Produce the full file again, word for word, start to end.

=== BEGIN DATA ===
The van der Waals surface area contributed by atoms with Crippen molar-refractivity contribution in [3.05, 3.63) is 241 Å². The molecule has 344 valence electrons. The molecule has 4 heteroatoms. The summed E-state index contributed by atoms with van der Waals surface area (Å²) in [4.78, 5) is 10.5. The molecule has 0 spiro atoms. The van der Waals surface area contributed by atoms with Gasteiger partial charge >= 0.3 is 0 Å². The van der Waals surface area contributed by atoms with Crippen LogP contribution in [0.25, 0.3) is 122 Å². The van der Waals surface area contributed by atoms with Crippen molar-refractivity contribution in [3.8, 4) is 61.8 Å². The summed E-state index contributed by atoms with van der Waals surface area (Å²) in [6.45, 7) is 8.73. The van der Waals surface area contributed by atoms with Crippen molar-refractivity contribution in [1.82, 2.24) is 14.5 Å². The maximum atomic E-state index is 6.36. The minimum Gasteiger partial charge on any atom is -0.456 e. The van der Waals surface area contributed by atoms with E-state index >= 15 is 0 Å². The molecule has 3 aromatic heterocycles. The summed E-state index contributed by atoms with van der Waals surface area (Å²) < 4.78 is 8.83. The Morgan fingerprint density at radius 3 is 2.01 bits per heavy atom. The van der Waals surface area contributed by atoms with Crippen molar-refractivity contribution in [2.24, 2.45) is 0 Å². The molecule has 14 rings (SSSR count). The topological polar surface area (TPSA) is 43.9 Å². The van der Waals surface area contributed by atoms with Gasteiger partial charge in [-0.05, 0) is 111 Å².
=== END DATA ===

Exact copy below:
The van der Waals surface area contributed by atoms with Crippen molar-refractivity contribution in [3.05, 3.63) is 241 Å². The molecule has 344 valence electrons. The molecule has 4 heteroatoms. The summed E-state index contributed by atoms with van der Waals surface area (Å²) in [4.78, 5) is 10.5. The molecule has 0 spiro atoms. The van der Waals surface area contributed by atoms with Gasteiger partial charge >= 0.3 is 0 Å². The van der Waals surface area contributed by atoms with Crippen LogP contribution in [0.25, 0.3) is 122 Å². The van der Waals surface area contributed by atoms with Crippen molar-refractivity contribution in [3.8, 4) is 61.8 Å². The summed E-state index contributed by atoms with van der Waals surface area (Å²) in [6.45, 7) is 8.73. The van der Waals surface area contributed by atoms with Crippen molar-refractivity contribution in [1.82, 2.24) is 14.5 Å². The maximum atomic E-state index is 6.36. The minimum Gasteiger partial charge on any atom is -0.456 e. The van der Waals surface area contributed by atoms with E-state index >= 15 is 0 Å². The molecule has 3 aromatic heterocycles. The summed E-state index contributed by atoms with van der Waals surface area (Å²) < 4.78 is 8.83. The Morgan fingerprint density at radius 3 is 2.01 bits per heavy atom. The van der Waals surface area contributed by atoms with Crippen molar-refractivity contribution in [2.24, 2.45) is 0 Å². The molecule has 14 rings (SSSR count). The topological polar surface area (TPSA) is 43.9 Å². The van der Waals surface area contributed by atoms with Gasteiger partial charge in [-0.05, 0) is 111 Å².